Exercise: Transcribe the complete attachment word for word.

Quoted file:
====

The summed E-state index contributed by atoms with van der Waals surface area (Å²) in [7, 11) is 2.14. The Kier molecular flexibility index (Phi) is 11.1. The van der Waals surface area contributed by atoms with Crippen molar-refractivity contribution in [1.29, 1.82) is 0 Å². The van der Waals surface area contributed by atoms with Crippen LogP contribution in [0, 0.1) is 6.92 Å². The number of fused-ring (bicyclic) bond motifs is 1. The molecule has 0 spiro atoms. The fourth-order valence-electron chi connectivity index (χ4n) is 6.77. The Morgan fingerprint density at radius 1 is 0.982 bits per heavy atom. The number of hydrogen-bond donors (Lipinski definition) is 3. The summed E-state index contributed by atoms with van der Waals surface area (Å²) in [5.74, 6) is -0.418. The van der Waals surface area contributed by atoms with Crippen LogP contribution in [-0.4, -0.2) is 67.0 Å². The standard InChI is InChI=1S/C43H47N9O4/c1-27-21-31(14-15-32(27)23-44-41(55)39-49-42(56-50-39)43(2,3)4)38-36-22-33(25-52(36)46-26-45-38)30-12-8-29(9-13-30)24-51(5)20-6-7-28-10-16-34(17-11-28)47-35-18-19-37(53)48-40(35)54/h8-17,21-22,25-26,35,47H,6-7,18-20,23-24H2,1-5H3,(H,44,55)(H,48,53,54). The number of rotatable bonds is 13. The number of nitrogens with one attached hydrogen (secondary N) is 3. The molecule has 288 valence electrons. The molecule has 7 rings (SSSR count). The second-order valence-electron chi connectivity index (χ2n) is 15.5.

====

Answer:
The summed E-state index contributed by atoms with van der Waals surface area (Å²) in [7, 11) is 2.14. The Kier molecular flexibility index (Phi) is 11.1. The van der Waals surface area contributed by atoms with Crippen molar-refractivity contribution in [1.29, 1.82) is 0 Å². The van der Waals surface area contributed by atoms with Crippen LogP contribution in [0, 0.1) is 6.92 Å². The number of fused-ring (bicyclic) bond motifs is 1. The molecule has 0 spiro atoms. The fourth-order valence-electron chi connectivity index (χ4n) is 6.77. The Morgan fingerprint density at radius 1 is 0.982 bits per heavy atom. The number of hydrogen-bond donors (Lipinski definition) is 3. The summed E-state index contributed by atoms with van der Waals surface area (Å²) in [5.74, 6) is -0.418. The van der Waals surface area contributed by atoms with Crippen LogP contribution in [-0.4, -0.2) is 67.0 Å². The standard InChI is InChI=1S/C43H47N9O4/c1-27-21-31(14-15-32(27)23-44-41(55)39-49-42(56-50-39)43(2,3)4)38-36-22-33(25-52(36)46-26-45-38)30-12-8-29(9-13-30)24-51(5)20-6-7-28-10-16-34(17-11-28)47-35-18-19-37(53)48-40(35)54/h8-17,21-22,25-26,35,47H,6-7,18-20,23-24H2,1-5H3,(H,44,55)(H,48,53,54). The number of rotatable bonds is 13. The number of nitrogens with one attached hydrogen (secondary N) is 3. The molecule has 288 valence electrons. The molecule has 7 rings (SSSR count). The second-order valence-electron chi connectivity index (χ2n) is 15.5.